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City of Kalama

KALAMA — Kalama city staff, former Mayor Pete Poulsen and council members appear to have violated the state’s Open Public Meetings Act during last year’s conflicts over management of the library, a Daily News investigation has found.

The first violation reportedly occurred in early May, when former Mayor Pete Poulsen called for and held a special library board meeting without posting a public notice, as required by the open meetings law.

In December, council members signed an apparent letter of no confidence against Library Director Louise Thomas without first voting on or approving it in a public meeting. In this case, council members individually showed up at city offices and signed the letter, which also was instigated by Poulsen.

Unannounced board meeting

The potential violations occurred during conflicts between library staff, Poulsen and city administrators. Both Thomas and five-hour-a-week librarian Molly Ciancibelli were accused by city staff of acting “insubordinate” during the library’s renovation.

In an email dated May 8, City Clerk/Treasurer Coni McMaster asked library board members if they were available for a special meeting on May 11, one week prior to the board’s regular meeting on May 18.

McMaster sent the email on behalf of Poulsen to library board members Carole Eby, Cynthia Svensson, Pix Basso, Shannon Ripp and Heather Jones. The email reads: “Mayor Poulsen has asked that I set up a meeting with the Library Board for this Thursday at 4:15. Could you please let me know if you are available? Thank you.”

The special meeting took place at City Hall, as the library was still under renovation at the time. McMaster said that in addition to herself and the library board, Poulsen and City Administrator Adam Smee were also present. Smee and Poulsen did not typically attend library board meetings.

When asked if the meeting was open to the public, McMaster said she wasn’t sure.

“I don’t think any public attended. I don’t think any tried to. I can’t say for sure. I’m not sure the meeting got published so I’m not sure they were aware of it. But I can’t say it was closed either,” she said in an interview Thursday.

State law requires that public agencies and subagencies, including library boards, give at least 24 hours notice before holding a special meeting. RCW 42.30.080 demands that the notice be “delivered to each local newspaper of general circulation and local radio or television station,” “posted on the agency’s web site,” and “prominently displayed at the main entrance of the agency’s principal location and the meeting site.” No such notice appeared on the city of Kalama’s website.

Meetings are usually posted to the city’s calendar, but there is no record of a calendar post for the May special meeting.

“I don’t know if that one got published on the calendar,” said McMaster. “It all happened very fast.” When asked if a notice was published elsewhere on the website, she responded: “Not that I’m aware of.”

In a Nov. 6 email between former councilman Dominic Ciancibelli and Poulsen, the former mayor wrote: “As far as my secret meeting with the board I, as the Mayor I have the right to call a meeting of any board at any time that I see fit too [sic].”

Poulson hung up when a Daily News reporter phoned him last week. He did not respond to emails sent to him Monday.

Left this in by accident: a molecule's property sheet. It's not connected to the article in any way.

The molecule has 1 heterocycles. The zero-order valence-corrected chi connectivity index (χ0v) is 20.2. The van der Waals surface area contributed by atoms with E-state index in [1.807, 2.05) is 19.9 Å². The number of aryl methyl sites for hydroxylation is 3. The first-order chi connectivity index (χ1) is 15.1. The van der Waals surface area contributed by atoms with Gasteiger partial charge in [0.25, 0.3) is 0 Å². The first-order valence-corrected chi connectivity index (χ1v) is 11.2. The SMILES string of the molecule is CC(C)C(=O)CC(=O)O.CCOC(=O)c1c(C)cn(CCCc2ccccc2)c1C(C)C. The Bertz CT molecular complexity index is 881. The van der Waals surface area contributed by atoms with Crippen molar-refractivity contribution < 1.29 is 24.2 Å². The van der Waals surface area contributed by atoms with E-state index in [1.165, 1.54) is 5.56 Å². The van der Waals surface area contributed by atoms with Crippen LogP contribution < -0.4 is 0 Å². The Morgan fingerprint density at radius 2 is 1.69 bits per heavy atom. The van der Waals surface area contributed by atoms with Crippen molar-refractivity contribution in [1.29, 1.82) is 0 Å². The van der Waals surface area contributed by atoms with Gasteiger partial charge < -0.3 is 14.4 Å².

Molly Ciancibelli, whom Poulsen fired just before he left office in December, said in an interview with The Daily News that personnel issues were discussed during the special meeting. (Discussions of personnel matters can be held in a closed session, but the sessions must be publicized and any action must be taken in open session.)

“The reason he called it,” she said, “was to announce that he was going to fire Louise (Thomas), the director, and he was going to have me send in a letter of resignation.” Though at first secret, Ciancibelli said that “there was a leak ... and now everyone refers to it, everyone knows about it.”

Council acting outside public meeting

According to McMaster, sometime around December council members individually came into City Hall to sign a letter regarding library staff.

“It was done at the mayor’s request,” McMaster said.

The open meetings act prohibits council members from acting and making decisions outside meetings unless they are merely signing a document approved during a public meeting. In such a case, council members would be engaging in a simple “ministerial act,” according to Nancy Krier, assistant Attorney General for Open Government.

However, there is no record that the council ever openly approved the letter or formally voted to issue one during an open public session. “If there was a collective decision among a board to issue a personnel letter, or a collective decision on how that letter was to be processed.... that collective decision about sending and processing the letter would also need to occur at a meeting open to the public,” Krier said in a memo to The Daily News.

McMaster and other officials would not disclose the letter’s contents because it involved a personnel issue. However, Dominic Ciancibelli told The Daily News that a council member leaked him the letter and it is a council vote of no confidence against Thomas, the library director.

State law specifies that violators of the open meetings law are subject to a $500 penalty. Any person can bring an action against those in violation.



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